SEATTLE — With a dream already realized by reaching the major leagues a season ago, Napoleon grad Art Warren now has his sights set a bit higher in 2020, even with an unorthodox season awaiting.
Warren, 27, made his major league debut in September 2019 with the Seattle Mariners following the better part of three seasons in the minor leagues.
Following the conclusion of the postseason for the Triple-A Arkansas Travelers, Warren was among three call-ups to the big leagues, making his first pro appearance on Sept. 12 where he faced two batters against the Reds.
Warren made six total appearances with Seattle, recording five strikeouts and no runs allowed in 5.1 total innings, earning a victory in relief against Oakland.
Warren participated in a charity wiffle-ball game in Arizona, earning MVP honors with other major leaguers and prospects in an event for charity.
Warren flew into Seattle Sunday, got tested Monday and was cleared to participate with the big league squad with workouts beginning today as part of a spring training in the peak of summer.
“It’s an abnormal way to prepare for a season,” admitted the 6-3 righthander, drafted in the 23rd round by the Mariners in 2015 out of Ashland University. “No one’s ever been told to show up at spring training, throw a week and then not be allowed to work out. It’s about how do you manage that downtime, stay healthy, find places to get work in and people to work with.
“Guys aren’t returning as they normally would with their normal strength program. It’s going to be intriguing for everyone to see how they respond result-wise and competition-wise.”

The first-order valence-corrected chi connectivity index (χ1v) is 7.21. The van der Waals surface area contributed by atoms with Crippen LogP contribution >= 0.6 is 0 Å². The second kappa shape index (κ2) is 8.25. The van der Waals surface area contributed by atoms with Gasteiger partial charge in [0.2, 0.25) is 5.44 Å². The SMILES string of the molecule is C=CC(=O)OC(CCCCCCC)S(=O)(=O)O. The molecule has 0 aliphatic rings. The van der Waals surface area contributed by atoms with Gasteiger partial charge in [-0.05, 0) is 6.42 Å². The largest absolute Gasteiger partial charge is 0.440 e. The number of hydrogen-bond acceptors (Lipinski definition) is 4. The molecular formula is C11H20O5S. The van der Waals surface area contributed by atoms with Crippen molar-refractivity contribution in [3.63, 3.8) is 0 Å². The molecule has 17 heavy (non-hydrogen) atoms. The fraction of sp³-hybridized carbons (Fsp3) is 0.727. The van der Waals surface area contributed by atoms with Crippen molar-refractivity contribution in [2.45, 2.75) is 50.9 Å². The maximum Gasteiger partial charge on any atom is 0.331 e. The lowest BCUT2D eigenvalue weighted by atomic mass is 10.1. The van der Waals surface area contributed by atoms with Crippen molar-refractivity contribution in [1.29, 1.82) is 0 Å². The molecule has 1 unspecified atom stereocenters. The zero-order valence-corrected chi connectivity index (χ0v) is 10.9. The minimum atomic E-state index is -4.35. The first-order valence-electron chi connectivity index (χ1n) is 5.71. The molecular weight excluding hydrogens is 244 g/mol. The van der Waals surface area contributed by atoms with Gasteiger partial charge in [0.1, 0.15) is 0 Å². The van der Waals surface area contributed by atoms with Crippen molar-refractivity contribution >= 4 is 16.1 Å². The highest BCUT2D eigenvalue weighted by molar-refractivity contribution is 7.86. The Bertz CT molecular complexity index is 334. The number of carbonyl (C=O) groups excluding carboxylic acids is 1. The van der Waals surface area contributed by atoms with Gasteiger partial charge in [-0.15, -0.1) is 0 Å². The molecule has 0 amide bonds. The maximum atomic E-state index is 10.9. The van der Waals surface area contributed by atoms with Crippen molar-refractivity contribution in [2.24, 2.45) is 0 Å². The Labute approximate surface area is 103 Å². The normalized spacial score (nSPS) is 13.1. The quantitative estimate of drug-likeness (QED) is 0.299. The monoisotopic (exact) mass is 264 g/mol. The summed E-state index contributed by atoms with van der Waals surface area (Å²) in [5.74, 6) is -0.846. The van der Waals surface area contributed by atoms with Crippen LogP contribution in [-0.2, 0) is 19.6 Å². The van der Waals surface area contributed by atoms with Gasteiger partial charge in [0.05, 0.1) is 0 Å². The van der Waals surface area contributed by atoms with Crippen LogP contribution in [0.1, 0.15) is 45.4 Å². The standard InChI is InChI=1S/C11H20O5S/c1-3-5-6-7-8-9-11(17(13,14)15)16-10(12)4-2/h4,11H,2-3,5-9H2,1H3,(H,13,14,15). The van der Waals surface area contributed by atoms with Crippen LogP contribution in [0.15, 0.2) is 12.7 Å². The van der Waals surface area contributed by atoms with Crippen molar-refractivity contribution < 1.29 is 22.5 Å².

Warren, who has been invited to Mariners spring training each of the last two seasons, has embraced his transition to the bullpen over the past few seasons, especially following shoulder injuries in 2016 and 2018 and a groin injury in 2019.
The fireballer has approached 100 miles an hour on the radar gun and was a lights-out reliever in 2019 for the Travelers with 15 saves, a 2-1 mark and a 1.71 ERA. Optioned to Triple-A Tacoma before the season began, Warren’s pro call-up last September has had a positive effect on the Napoleon grad this campaign.
“It was super special to get that opportunity at the big league level, especially not knowing what’s coming in the future with this whole mess,” said Warren. “Having that out of the way takes a lot of pressure off myself ... You’re constantly thinking about when’s the day going to be and if it’s going to happen.
“I want to continue to reach milestones in my career, getting there is just the beginning.”
Originally drafted as a starting pitcher and employed as such his first full year in the minor leagues, Warren’s transition to the bullpen has also helped shape his mentality, especially in the midst of the pandemic and uncertain roster situations.
“I think it all stems from having the right mindest heading into a situation like this,” explained the former Wildcat star. “If I go in and don’t make the roster and just mope, that’s not the right thing. A bullpen has that mindset of all pulling for one another. It’s easy to get caught up in yourself and start rooting for others to fail. I’m pulling for the guy on my right or my left and I just need to do my part to help.”
Warren is one of the 60 players invited to the resumption of spring training in Seattle and will await his future plans, be it on the 40-man roster or the 20-man taxi squad and then potentially for the 30-man active roster on Opening Day.
“If I start off on the taxi squad, I’ll try and sharpen my pitches the best I can so I’m ready to help the team win instead of sitting back and wondering why I wasn’t picked,” noted Warren. “It’s about doing the best I can when I have the opportunities. If I can focus on that, the rest takes care of itself.”
Though the Mariners finished a dismal 68-94 last season with a youthful squad, the 60-game slate in 2020 provides a clean slate for everyone and an opportunity for some unexpected squads to get the spotlight with a hot start.
“It’s going to be a 60-game sprint and we’re all in this together,” said Warren. “If you’re not at the big leagues at the start of it, you’ve got to know you could be called up at any given time. It could be a completely different season than what people are expecting.
“It’s like a college season at the major league level. It’s going to be interesting, that’s for sure.”